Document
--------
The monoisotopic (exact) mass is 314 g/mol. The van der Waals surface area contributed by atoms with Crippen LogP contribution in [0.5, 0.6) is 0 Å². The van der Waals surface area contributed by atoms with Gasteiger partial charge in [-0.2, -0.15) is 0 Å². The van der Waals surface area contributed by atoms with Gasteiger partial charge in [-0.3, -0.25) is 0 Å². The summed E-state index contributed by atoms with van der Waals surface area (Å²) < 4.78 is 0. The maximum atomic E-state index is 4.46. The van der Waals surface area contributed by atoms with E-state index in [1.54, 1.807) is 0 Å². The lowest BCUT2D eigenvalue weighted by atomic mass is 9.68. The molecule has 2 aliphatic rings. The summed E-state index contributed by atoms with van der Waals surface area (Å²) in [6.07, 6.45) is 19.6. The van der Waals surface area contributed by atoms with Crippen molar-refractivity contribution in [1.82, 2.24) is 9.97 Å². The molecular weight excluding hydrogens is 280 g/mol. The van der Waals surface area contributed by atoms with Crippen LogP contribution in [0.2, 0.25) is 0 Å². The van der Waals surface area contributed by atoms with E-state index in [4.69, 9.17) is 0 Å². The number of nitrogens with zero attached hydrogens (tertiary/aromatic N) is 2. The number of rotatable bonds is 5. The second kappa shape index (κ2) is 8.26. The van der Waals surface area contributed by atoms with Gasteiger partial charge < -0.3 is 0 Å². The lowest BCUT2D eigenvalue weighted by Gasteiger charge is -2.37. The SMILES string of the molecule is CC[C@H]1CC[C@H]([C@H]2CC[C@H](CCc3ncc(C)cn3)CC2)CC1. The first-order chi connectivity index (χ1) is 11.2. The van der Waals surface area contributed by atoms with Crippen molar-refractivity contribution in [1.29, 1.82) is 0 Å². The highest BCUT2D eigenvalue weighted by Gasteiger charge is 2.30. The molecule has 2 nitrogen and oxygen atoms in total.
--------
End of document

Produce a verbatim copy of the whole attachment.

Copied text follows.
The monoisotopic (exact) mass is 314 g/mol. The van der Waals surface area contributed by atoms with Crippen LogP contribution in [0.5, 0.6) is 0 Å². The van der Waals surface area contributed by atoms with Gasteiger partial charge in [-0.2, -0.15) is 0 Å². The van der Waals surface area contributed by atoms with Gasteiger partial charge in [-0.3, -0.25) is 0 Å². The summed E-state index contributed by atoms with van der Waals surface area (Å²) < 4.78 is 0. The maximum atomic E-state index is 4.46. The van der Waals surface area contributed by atoms with E-state index in [1.54, 1.807) is 0 Å². The lowest BCUT2D eigenvalue weighted by atomic mass is 9.68. The molecule has 2 aliphatic rings. The summed E-state index contributed by atoms with van der Waals surface area (Å²) in [6.07, 6.45) is 19.6. The van der Waals surface area contributed by atoms with Crippen molar-refractivity contribution in [1.82, 2.24) is 9.97 Å². The molecular weight excluding hydrogens is 280 g/mol. The van der Waals surface area contributed by atoms with Crippen LogP contribution in [0.2, 0.25) is 0 Å². The van der Waals surface area contributed by atoms with E-state index in [4.69, 9.17) is 0 Å². The number of nitrogens with zero attached hydrogens (tertiary/aromatic N) is 2. The number of rotatable bonds is 5. The second kappa shape index (κ2) is 8.26. The van der Waals surface area contributed by atoms with Gasteiger partial charge < -0.3 is 0 Å². The lowest BCUT2D eigenvalue weighted by Gasteiger charge is -2.37. The SMILES string of the molecule is CC[C@H]1CC[C@H]([C@H]2CC[C@H](CCc3ncc(C)cn3)CC2)CC1. The first-order chi connectivity index (χ1) is 11.2. The van der Waals surface area contributed by atoms with Crippen molar-refractivity contribution in [1.29, 1.82) is 0 Å². The highest BCUT2D eigenvalue weighted by Gasteiger charge is 2.30. The molecule has 2 nitrogen and oxygen atoms in total.